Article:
Golf Is Driving Women Away As Numbers Hit Rock Bottom

Photo: Shaun Teng, One Mustard Seed

Photo: Shaun Teng, One Mustard Seed

 

It is said that golf was born off the Eastern coast of Scotland, deep in the 15th century. Steadily it grew, until a boom struck in the 1800s. At this time, golf began to spread throughout the British Isles, the British colonies and then across to Europe. Today, the European region is now home to 22% of the world’s total golf supply.  However, whilst the UK is known to be the birthplace of golf, it seems we are desperately lagging behind other European countries when it comes to female participation in the sport.

That is to say, in spite of the UK playing host to an approximate 3,000 golf courses and clubs, where 678,372 people take to the green, only 14% are women. If you take Germany as an opposing example; a wholesome 35% of their 639,137 recorded golfing members are female, and the sport continues to grow rapidly in appeal. Elsewhere Austria (35%), Switzerland (33%), Slovenia (32%) and the Netherlands (32%) follow suit – surpassing the UK’s feeble female count with ease. 

 

Are We On the Brink of Change?

Remarkably, in May last year, the Honourable Company of Edinburgh Golfers based at Muirfield was told it will not host the Open Championship after members chose to vote to continue its men-only policy. The result was narrow – just 3% short of the number needed. Consequently, the last time Muirfield hosted the Open Championship in 2013, Scotland’s First Minister Alex Salmond refused to attend, and current First Minister Nicola Sturgeon went on to echo the sentiment – describing the course and its position as “simply indefensible.” The issue was voted upon again on March 14 this year. With the eyes of the world watching, the club reached the two-thirds majority needed for women to become members, it was a decision 273 years in the making.

 

It appears quite probable that we – or ‘traditional’ golfers more generally – approach female players with suspicion; as if fully committing to equality would be one step too far for a sport steeped in such masculine history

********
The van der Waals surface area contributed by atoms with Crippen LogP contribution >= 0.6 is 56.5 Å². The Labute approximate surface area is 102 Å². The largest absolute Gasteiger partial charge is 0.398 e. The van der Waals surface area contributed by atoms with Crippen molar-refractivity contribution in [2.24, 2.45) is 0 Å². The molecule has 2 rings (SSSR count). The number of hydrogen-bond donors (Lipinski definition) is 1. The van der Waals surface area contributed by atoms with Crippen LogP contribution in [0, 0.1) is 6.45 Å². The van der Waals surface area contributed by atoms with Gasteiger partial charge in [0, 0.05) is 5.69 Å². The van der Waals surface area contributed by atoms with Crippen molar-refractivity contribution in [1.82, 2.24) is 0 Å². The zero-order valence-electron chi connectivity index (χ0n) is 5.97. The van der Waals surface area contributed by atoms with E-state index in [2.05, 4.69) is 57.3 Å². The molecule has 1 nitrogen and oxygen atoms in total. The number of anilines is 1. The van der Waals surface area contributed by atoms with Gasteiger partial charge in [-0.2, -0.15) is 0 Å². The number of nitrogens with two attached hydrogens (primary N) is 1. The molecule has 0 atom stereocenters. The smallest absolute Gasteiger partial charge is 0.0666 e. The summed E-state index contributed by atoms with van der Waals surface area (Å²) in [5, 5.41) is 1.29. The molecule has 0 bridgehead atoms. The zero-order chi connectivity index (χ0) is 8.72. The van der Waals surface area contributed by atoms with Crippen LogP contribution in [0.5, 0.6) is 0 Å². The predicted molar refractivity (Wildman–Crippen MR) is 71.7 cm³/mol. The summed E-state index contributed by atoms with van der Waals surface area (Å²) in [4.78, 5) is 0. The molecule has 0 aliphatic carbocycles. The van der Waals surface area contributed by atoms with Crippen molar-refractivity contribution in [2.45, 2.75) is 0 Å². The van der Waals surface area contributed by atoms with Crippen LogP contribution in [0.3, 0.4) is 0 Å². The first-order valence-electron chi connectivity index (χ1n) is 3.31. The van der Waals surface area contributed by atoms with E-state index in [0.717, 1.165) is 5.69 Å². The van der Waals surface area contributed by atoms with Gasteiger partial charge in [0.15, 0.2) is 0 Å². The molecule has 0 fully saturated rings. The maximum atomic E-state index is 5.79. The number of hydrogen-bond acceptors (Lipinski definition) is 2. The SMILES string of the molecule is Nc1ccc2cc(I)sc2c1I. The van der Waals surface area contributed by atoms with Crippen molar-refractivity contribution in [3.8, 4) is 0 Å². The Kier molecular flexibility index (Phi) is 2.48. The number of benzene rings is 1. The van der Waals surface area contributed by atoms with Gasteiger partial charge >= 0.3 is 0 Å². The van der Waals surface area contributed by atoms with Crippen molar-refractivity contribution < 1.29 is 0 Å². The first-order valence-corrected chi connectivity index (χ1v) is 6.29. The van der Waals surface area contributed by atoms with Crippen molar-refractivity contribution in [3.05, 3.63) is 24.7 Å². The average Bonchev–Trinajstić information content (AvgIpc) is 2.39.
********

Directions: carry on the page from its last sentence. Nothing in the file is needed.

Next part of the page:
It appears quite probable that we – or ‘traditional’ golfers more generally – approach female players with suspicion; as if fully committing to equality would be one step too far for a sport steeped in such masculine history. Undeniably, debate and limitation breeds animosity and perhaps one of the reasons why the UK has limited female golfers is the simple fact that they just do not feel as though they belong or that they’re welcome.

It’s true to say that there could be any number of reasons why women choose not to play, including career, commitment to family and genuine lack of interest. However, inescapably, 1 in 4 women have claimed that they have experienced ill feeling and poor treatment by men on the course at one time or another.

 

The Rest of the World: An Australian Case Study

Seemingly, Europe is not alone in such divisive gender participation. A recent report conducted for Golf Australia in 2015, found that whilst golf participation is falling for both genders – the disparity between men and women remains strong and clear nonetheless. When assessed by gender, a slight decline of 0.2% was noted in male players – from 2014 to 2015 – with total numbers falling from 317,058 to 316,267. However, women faced a much bigger drop of 1.5%, decreasing their already limited number from 81,988 to 80,796.